Second Year

In the second year, you should start to see your child’s receptive language skills start to evolve. They will be able to carry out more complicated commands, identify even more objects, and be able to differentiate between “one” and “all” of an object. They’ll also be able to start to identify actions, not just objects, in pictures.

As the second year progresses, you should see a significant increase in how long your child can hold attention during storytime. This means that you can start to read longer and more complicated books. 

By the end of the second year, they should be able to understand concepts such as size and color when spoken to them. 

Third Year

As the third year progresses, your child should have no difficulty understanding even more “qualifiers” for objects – such as “behind” and “in front of.” They’ll also be able to better understand descriptions of objects and specific shapes. 

For some receptive language skills examples – they’ll be able to understand if an object you want them to find is hard or soft, or if it’s a circle or square. They’ll be able to easily match colors at this age and carry out commands involving multiple actions and objects. 

Fourth Year Onwards 

Once your child reaches their fourth year, their receptive language skills should start to snowball. They should have a vocabulary of close to 3000 words by this point and be able to give articulate answers to questions regarding an object and its function. 

This is also the year where the ability to understand numbers will start to manifest. By the time they reach age 5 or 6, they’ll be able to understand most of what they hear and carry on conversations.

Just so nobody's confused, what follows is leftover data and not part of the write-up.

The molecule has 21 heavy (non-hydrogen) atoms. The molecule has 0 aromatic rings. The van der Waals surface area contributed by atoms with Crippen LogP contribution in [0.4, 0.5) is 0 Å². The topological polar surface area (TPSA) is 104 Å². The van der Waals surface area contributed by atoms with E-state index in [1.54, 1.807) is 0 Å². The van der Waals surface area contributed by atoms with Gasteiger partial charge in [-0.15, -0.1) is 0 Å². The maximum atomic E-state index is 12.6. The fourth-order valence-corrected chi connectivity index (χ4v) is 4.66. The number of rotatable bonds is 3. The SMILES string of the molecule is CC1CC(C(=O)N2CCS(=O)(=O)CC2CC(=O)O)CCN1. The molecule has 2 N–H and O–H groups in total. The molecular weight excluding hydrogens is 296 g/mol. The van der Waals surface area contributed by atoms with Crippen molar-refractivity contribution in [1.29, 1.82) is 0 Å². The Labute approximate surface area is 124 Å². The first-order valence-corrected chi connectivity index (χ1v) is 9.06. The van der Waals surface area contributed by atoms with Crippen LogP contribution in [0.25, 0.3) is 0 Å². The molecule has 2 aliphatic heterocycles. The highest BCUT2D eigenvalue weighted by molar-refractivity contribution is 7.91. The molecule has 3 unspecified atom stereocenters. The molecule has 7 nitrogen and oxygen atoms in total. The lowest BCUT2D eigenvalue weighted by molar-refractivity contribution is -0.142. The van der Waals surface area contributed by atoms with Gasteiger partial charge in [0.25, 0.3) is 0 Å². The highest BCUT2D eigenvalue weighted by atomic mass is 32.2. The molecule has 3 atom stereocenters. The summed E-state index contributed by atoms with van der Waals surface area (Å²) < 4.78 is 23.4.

Simple Ways to Encourage Speech and Language Development at Home

Of course, not all children meet these milestones perfectly. It can be worrying as a parent if you feel that your child is falling behind in their receptive language skills. This can sometimes be a difficult problem to spot. 

Some children are simply naturally shy but still understand fully what is going on around them. Other children might be very talkative, but have trouble with taking the time to fully understand concepts and translate them into clear speech.

Thankfully, you don’t need to be a speech therapist to give your child a helping hand! There are plenty of ways to develop receptive language skills at home through fun activities. You and your child can have fun together, and build their ability to process language. Some of the most fun ways include classic bonding activities such as:

Board Games

Board games are back in a big way and it’s not hard to see why. Face-to-face interaction is something to be treasured, especially with family members. Simple board games for children are also a great way to let them practice listening and understanding instructions. 


Cooking with your children is both a great way to help build the ability to reinforce following instructions, while also helping develop object identification. You can ask your child to pass you certain things that you need while cooking. 

Reading Picture Books

When reading a picture book to your child, ask them to try to identify what you are pointing to in the picture. You can then ask them on future readings of the story to identify where things are on the page. 

Master Receptive Language With Vivvi

At Vivvi, receptive language is one of the core areas of development that we focus on. Whether at our New York locations or in your own home, we’re dedicated to helping your child master receptive language skills, opening up an entirely new world of understanding to them. 

If you’d like to help boost your child’s receptive language skills, don’t hesitate to contact us – we’ll hear you loud and clear!